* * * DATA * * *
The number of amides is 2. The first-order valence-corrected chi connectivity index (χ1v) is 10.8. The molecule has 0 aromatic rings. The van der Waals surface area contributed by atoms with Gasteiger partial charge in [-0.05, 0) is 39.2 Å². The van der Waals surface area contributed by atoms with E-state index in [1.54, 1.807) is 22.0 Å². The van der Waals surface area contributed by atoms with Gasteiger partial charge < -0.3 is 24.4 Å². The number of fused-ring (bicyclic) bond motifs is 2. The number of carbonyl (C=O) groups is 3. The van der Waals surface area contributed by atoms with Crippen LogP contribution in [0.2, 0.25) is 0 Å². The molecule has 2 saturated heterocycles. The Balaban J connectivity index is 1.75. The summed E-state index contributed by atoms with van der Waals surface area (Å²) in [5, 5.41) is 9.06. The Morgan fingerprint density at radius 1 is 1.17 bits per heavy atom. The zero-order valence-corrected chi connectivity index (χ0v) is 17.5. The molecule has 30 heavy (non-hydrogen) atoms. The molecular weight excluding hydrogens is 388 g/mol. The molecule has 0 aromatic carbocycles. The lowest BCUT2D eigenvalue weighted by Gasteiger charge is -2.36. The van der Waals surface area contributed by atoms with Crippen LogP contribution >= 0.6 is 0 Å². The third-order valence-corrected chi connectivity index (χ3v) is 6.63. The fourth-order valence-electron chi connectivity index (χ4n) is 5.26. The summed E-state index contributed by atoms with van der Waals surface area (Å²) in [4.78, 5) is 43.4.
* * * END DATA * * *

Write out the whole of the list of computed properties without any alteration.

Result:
The number of amides is 2. The first-order valence-corrected chi connectivity index (χ1v) is 10.8. The molecule has 0 aromatic rings. The van der Waals surface area contributed by atoms with Gasteiger partial charge in [-0.05, 0) is 39.2 Å². The van der Waals surface area contributed by atoms with E-state index in [1.54, 1.807) is 22.0 Å². The van der Waals surface area contributed by atoms with Gasteiger partial charge < -0.3 is 24.4 Å². The number of fused-ring (bicyclic) bond motifs is 2. The number of carbonyl (C=O) groups is 3. The van der Waals surface area contributed by atoms with Crippen LogP contribution in [0.2, 0.25) is 0 Å². The molecule has 2 saturated heterocycles. The Balaban J connectivity index is 1.75. The summed E-state index contributed by atoms with van der Waals surface area (Å²) in [5, 5.41) is 9.06. The Morgan fingerprint density at radius 1 is 1.17 bits per heavy atom. The zero-order valence-corrected chi connectivity index (χ0v) is 17.5. The molecule has 30 heavy (non-hydrogen) atoms. The molecular weight excluding hydrogens is 388 g/mol. The molecule has 0 aromatic carbocycles. The lowest BCUT2D eigenvalue weighted by Gasteiger charge is -2.36. The van der Waals surface area contributed by atoms with Crippen LogP contribution >= 0.6 is 0 Å². The third-order valence-corrected chi connectivity index (χ3v) is 6.63. The fourth-order valence-electron chi connectivity index (χ4n) is 5.26. The summed E-state index contributed by atoms with van der Waals surface area (Å²) in [4.78, 5) is 43.4.